Intravenous labetalol versus oral nifedipine for acute hyper
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Pregnant women with preeclampsia have been shown to have elevated cerebral perfusion pressure and impaired cerebral autoregulation compared to normal pregnant women. Transcranial Doppler is a non-invasive technique used to estimate cerebral perfusion pressure. The effects of different antihypertensives on cerebral perfusion pressure in preeclampsia is unknown. Study was conducted to compare the change in cerebral perfusion pressure before and after intravenous labetalol versus oral nifedipine in the setting of acute, severe hypertension in pregnancy.

Sixteen women with acute, severe hypertension were enrolled; 8 received intravenous labetalol, and 8 received oral nifedipine. There were no significant differences between the labetalol and nifedipine groups for baseline characteristics including maternal age, race and ethnicity, payment, hospital site, body mass index, nulliparity, gestational age, pre-existing diabetes mellitus or chronic hypertension, fetal growth restriction, magnesium sulfate, or symptomatology. When examined 30 minutes after the administration of either intravenous labetalol or oral nifedipine, there was a significantly greater decrease in systolic blood pressure (-9.8 mmHg versus -39 mmHg), mean arterial pressure (-7.1 mmHg versus -22.3 mmHg), and cerebral perfusion pressure (-2.5 mmHg versus -27.7 mmHg) in the nifedipine group. There was no statistically significant decrease in diastolic pressure (-12.9 mmHg versus -5.4 mmHg). The change in middle cerebral artery velocity by transcranial Doppler was compared between the groups and was not different (.07 cm/s vs .16 cm/s).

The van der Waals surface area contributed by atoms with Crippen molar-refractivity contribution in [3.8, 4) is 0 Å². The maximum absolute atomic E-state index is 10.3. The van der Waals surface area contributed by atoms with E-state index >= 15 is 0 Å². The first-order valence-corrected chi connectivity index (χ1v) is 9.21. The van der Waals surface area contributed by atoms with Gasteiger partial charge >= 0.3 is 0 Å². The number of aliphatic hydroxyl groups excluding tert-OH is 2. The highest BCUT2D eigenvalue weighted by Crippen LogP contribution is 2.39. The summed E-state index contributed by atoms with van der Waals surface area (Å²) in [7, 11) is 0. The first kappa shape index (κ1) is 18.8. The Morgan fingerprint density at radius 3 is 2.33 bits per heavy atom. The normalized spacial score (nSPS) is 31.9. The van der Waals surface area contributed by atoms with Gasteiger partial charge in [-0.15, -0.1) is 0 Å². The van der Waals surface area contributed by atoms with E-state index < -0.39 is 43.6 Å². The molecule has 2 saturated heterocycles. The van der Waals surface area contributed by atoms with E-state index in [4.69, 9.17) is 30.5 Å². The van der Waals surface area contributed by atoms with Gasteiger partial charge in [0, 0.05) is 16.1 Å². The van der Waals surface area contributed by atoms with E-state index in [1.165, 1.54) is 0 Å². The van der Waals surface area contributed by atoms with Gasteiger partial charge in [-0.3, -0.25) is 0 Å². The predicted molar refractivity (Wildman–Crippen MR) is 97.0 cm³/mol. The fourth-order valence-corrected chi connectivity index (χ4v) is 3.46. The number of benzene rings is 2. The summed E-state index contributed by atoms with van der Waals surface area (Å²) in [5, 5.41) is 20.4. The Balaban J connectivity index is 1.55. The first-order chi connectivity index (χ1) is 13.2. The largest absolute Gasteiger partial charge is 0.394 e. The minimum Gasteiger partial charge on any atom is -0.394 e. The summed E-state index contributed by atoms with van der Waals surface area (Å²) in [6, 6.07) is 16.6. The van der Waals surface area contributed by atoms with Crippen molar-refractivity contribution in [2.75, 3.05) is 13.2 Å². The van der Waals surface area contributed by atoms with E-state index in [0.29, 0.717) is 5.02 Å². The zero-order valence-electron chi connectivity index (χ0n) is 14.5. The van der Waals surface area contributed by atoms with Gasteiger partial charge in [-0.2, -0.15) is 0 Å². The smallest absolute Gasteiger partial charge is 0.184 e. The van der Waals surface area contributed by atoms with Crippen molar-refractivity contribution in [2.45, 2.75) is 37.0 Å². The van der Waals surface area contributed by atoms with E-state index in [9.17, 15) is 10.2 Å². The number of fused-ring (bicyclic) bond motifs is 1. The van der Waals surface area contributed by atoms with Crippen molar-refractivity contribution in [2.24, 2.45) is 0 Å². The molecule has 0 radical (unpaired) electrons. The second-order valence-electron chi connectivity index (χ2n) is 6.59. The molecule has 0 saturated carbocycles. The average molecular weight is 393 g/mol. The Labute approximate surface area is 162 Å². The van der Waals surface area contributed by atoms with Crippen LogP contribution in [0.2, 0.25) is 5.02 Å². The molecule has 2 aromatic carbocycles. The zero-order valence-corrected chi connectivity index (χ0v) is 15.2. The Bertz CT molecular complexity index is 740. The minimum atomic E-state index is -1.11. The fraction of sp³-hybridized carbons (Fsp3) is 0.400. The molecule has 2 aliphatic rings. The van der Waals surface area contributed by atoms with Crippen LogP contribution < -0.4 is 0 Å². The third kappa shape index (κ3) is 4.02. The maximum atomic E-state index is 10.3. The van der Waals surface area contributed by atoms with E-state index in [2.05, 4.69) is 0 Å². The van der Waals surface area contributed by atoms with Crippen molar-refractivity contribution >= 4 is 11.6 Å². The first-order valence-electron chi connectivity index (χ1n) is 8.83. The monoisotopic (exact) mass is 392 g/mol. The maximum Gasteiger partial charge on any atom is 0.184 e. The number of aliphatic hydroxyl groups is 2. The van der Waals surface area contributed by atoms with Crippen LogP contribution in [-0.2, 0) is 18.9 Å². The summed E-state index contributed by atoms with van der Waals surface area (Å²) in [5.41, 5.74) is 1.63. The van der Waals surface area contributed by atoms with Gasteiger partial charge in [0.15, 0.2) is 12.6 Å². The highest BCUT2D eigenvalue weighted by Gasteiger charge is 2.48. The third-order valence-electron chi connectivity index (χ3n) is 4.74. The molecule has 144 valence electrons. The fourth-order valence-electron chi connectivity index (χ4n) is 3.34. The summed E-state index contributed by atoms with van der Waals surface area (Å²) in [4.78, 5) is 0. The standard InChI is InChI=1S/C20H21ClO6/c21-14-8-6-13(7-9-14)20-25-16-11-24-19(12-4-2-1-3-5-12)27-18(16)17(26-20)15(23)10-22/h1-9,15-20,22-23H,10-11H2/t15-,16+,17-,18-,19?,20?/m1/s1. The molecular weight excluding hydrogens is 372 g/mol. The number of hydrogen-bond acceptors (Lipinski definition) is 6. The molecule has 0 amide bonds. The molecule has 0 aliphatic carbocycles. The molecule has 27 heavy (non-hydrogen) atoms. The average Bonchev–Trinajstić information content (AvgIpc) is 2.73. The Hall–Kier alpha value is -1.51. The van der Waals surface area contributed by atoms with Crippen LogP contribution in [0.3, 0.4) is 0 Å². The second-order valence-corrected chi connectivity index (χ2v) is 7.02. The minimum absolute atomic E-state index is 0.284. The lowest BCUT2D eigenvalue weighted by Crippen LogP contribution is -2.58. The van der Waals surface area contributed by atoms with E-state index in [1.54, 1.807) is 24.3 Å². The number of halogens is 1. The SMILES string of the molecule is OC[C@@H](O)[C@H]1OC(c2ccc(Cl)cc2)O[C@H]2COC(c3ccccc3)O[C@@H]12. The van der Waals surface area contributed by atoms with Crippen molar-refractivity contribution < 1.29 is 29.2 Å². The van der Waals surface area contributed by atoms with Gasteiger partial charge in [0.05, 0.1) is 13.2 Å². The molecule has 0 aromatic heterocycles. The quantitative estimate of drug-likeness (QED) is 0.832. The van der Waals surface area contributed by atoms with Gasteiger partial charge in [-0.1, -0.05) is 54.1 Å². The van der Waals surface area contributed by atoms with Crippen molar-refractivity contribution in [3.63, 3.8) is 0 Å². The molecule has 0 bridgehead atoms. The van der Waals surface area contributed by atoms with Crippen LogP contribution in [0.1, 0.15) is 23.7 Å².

In conclusion, Oral nifedipine resulted in a significant decrease in cerebral perfusion pressure, while labetalol did not, following administration for acute, severe hypertension among women with preeclampsia. This decrease appears to be driven by a decrease in peripheral arterial blood pressure rather than a direct change in cerebral blood flow.

Source: https://www.ajog.org/article/S0002-9378(20)30634-7/fulltext?rss=yes
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Dr. R●●a G●●g
Dr. R●●a G●●g Obstetrics and Gynaecology
I m highly interested to further this research
Jun 20, 2020Like